“To Mr. Elisabeth BORNE Minister of Labor, Employment and Integration Redundancies within the TUI France group
Mr. Stéphane Peu alerted the Minister of Labor, Employment and Integration on the layoffs to which employees will be victims of the French subsidiary of the German group TUI, world No. 1 in tourism.
Owner of major tour operator brands (Look Voyages, Marmara, Nouvelles Frontières, etc.), this leading player in the tourism industry in France announced on June 17 the removal of 583 jobs out of 904 employees.
These job cuts will affect both the company’s headquarters and the network of 65 branches that will either be closed or franchised.
In addition to the terms of the announcement of this information to employees, particularly inhumane since it took place by video conference, it is the springs of this dismissal plan that do not fail to question.
Indeed, if the Covid-19 crisis has significantly affected the group’s activities, these difficulties are circumstantial and have been largely cushioned by the measures from which companies have been able to benefit, in particular the use of short-time work.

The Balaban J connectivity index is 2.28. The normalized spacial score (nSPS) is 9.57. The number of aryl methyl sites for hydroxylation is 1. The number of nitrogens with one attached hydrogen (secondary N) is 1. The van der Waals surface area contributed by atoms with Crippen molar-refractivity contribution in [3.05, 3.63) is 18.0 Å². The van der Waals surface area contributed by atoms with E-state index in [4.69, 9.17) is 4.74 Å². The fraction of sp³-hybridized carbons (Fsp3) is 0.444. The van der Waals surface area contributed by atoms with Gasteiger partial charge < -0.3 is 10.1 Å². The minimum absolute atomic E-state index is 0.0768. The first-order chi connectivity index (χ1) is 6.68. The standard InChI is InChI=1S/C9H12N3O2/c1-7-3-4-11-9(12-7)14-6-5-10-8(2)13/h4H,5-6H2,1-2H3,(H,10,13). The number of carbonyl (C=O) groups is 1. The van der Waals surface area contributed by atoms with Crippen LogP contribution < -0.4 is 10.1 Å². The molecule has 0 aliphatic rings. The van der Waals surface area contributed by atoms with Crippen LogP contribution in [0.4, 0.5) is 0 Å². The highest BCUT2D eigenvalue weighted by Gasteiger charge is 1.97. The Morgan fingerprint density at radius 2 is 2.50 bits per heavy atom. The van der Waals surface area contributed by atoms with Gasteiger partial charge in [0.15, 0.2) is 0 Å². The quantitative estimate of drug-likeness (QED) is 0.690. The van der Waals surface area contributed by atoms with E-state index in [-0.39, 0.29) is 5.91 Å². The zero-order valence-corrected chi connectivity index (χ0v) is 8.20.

The very principle of the job-cutting plan in question
In addition, the group has benefited from1.8 billion euros in loan from the German public investment bank (Kreditanstalt für Wiederaufbau – KfW) bringing its global financing capacity to more than 3 billion euros to overcome the crisis.
According to the trade unions, from this quite considerable sum, the German group would have allocated 100 million euros to its French subsidiary.
Rich in brands that retain the trust of many consumers, and testifying to generally healthy economic trends, this company is in a position to face the delicate period it is going through.
It is therefore the very principle of this job-cutting plan that should be questioned, probably resulting less from the consequences of the Covid-19 crisis than from a tactic aimed at not to learn from the strategic mistakes of the German group on the French travel “market”, to take advantage of the intangible capital of the company (the brands) to the detriment of the human collective (the employees).
In addition, in the case of a company that has regularly benefited from the contribution exemption and tax credit schemes (10 million euros from CICE), this strategic choice of sacrificing employment for profitability is absolutely unacceptable.
Mr. deputy wishes cknow the measures that the ministry intends to take to defend the interests of employees, in particular by ensuring that the 100 million allocated by the group to TUI France are not allocated to financing the relocation of employment to Belgium and the Morocco but to its sustainability.”